Review: The Drawer Boy is a moving adaptation of the seminal play

Film version of Michael Healey's two-act stage show is an intimate meditation on the transformative power of art

THE DRAWER BOY (Arturo Pérez Torres, Aviva Armour-Ostroff). 98 minutes. Opens Friday (November 23). See listing. Rating: NNNN

The Drawer Boy is a sensitive adaptation of Michael Healey’s 1999 stage play about the transformative power of art.

In the 1970s, Toronto actor Miles (Jakob Ehman) rooms with Huron County farmers Morgan (Richard Clarkin) and Angus (Stuart Hughes) to study their work for a collective play. But he unknowingly upsets the men’s friendship, causing Angus – who received a brain injury while the two men were in WWII – to start remembering things that contradict the stories Morgan has told him for decades.

The script, by co-director Arturo Pérez Torres, fleshes out some details in the play, including a very amusing look at Miles’s rehearsal process for a play inspired by the legendary collective creation The Farm Show. (Look for lots of cameos by Theatre Passe Muraille theatre veterans like co-founder Paul Thompson and actor Bob Nasmith.)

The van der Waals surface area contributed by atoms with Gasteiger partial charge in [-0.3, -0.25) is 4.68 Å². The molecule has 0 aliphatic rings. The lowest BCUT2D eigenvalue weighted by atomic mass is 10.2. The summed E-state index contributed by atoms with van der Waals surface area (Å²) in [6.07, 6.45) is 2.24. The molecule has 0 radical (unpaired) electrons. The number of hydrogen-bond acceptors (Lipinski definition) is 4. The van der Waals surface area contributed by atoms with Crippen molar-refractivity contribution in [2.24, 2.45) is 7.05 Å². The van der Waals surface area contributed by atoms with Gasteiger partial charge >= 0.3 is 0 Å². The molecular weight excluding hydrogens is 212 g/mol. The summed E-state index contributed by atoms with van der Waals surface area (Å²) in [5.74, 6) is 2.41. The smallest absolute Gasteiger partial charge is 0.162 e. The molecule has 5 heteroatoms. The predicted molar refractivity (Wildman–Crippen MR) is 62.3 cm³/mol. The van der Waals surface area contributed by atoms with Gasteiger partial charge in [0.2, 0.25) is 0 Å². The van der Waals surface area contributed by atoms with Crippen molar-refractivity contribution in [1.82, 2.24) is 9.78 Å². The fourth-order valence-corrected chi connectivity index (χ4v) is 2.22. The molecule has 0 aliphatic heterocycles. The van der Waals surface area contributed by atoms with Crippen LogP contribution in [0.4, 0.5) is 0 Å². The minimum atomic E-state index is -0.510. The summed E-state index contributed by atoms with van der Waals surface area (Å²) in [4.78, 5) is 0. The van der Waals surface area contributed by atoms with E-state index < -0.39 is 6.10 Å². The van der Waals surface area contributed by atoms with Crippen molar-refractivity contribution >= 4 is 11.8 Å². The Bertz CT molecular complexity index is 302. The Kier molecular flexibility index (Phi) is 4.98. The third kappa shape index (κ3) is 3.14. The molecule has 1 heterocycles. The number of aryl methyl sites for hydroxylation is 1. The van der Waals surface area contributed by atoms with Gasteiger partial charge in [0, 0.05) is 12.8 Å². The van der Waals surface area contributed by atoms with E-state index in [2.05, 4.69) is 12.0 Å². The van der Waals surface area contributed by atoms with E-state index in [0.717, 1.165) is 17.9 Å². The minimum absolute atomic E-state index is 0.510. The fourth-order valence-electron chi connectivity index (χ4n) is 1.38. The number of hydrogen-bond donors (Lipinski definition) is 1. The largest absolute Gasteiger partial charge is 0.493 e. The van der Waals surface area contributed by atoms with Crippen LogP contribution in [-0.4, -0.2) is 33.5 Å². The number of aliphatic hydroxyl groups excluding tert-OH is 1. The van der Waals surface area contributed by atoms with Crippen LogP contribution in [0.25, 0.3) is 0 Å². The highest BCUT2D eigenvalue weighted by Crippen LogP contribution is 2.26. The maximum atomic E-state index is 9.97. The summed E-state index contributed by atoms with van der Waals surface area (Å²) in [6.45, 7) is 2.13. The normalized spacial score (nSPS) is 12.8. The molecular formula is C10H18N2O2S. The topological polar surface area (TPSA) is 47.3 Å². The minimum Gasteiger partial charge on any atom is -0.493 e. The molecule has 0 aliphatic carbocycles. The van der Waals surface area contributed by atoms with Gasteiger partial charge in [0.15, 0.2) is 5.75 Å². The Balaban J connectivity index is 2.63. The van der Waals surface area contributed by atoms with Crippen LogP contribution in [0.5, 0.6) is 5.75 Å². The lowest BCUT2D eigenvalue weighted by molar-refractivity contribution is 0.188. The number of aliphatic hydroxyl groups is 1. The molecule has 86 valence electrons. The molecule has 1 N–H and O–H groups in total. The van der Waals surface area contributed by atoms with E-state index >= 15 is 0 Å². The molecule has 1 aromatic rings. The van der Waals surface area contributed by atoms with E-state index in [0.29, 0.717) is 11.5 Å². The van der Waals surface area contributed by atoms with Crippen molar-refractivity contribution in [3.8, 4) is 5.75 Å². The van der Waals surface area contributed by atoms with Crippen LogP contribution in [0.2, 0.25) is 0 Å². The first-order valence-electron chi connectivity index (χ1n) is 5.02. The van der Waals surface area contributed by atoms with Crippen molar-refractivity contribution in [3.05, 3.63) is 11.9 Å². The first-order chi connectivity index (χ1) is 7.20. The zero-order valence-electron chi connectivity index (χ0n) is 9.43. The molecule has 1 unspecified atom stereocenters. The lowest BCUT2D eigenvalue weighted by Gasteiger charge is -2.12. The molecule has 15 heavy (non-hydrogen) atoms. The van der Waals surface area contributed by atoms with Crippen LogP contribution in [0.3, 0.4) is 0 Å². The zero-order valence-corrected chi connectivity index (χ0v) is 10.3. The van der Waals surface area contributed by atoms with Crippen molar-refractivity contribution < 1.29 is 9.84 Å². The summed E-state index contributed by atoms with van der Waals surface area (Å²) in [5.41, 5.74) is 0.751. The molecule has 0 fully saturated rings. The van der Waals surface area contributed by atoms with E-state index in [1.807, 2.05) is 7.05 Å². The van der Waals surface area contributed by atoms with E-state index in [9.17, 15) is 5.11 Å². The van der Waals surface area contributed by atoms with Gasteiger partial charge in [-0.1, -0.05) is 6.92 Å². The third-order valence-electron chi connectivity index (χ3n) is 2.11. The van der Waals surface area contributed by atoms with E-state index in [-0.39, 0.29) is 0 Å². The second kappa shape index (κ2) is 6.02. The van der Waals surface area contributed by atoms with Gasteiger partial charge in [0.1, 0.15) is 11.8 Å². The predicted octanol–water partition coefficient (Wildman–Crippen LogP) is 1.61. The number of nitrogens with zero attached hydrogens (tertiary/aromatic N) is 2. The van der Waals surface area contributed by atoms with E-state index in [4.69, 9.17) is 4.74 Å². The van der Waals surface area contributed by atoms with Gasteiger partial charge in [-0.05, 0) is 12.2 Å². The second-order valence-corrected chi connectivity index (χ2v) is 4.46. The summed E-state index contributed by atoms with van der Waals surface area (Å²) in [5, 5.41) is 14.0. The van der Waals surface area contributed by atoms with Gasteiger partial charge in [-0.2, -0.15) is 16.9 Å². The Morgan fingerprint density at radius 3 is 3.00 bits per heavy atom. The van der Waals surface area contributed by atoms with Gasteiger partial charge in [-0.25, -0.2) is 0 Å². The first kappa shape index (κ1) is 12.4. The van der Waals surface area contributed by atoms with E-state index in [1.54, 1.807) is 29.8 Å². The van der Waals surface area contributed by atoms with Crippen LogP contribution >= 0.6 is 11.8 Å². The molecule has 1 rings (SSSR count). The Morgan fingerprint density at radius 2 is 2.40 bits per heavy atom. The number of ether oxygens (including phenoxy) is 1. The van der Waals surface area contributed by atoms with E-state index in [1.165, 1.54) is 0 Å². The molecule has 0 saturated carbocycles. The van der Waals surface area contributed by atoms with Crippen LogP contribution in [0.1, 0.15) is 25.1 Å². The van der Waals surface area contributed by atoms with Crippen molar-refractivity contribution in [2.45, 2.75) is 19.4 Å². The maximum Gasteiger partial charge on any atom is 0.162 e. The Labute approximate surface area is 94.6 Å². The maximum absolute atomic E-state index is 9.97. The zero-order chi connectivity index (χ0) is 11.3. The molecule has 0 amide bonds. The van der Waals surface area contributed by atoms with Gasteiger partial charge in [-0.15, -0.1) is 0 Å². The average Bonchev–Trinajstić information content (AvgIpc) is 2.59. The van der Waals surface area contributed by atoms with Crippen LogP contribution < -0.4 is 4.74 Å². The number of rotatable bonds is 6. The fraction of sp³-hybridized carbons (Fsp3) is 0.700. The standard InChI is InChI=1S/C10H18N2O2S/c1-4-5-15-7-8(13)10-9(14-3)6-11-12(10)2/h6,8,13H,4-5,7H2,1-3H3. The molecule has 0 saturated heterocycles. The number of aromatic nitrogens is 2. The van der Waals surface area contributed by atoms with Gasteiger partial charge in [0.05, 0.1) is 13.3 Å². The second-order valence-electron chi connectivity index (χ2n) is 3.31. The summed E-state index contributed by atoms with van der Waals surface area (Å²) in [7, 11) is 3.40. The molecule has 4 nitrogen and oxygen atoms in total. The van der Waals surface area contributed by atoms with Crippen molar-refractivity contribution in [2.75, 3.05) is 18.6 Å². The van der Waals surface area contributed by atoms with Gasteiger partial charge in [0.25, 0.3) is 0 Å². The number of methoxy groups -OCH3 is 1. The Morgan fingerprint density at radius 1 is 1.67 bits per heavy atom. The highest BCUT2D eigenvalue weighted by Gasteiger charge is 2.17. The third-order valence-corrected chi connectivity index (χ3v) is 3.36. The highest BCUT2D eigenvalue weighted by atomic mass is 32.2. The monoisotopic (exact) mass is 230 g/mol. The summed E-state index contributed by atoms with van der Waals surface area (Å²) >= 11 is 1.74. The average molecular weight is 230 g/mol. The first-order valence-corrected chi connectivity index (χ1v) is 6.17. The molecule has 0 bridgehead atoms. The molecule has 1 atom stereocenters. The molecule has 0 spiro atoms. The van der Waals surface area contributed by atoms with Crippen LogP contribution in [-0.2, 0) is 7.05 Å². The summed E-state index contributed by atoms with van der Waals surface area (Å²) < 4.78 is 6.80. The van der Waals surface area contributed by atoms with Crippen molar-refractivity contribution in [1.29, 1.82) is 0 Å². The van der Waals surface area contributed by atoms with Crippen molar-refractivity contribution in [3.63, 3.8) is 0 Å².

Directors Pérez Torres and Aviva Armour-Ostroff capture the Southwestern Ontario landscape in all its rugged beauty. But the scope remains intimate, and the actors deliver rich, lived-in performances.

Ehman’s wide-eyed naïveté feels authentic, while Hughes brings off his character’s transformation without a trace of sentimentality. Clarkin, his mouth barely moving, delivers some of the funniest lines, but also hints at his character’s fears and guilt. Bob Wiseman’s music underscores the rural feel, but the only flaw to the film is an occasionally distracting sound mix.


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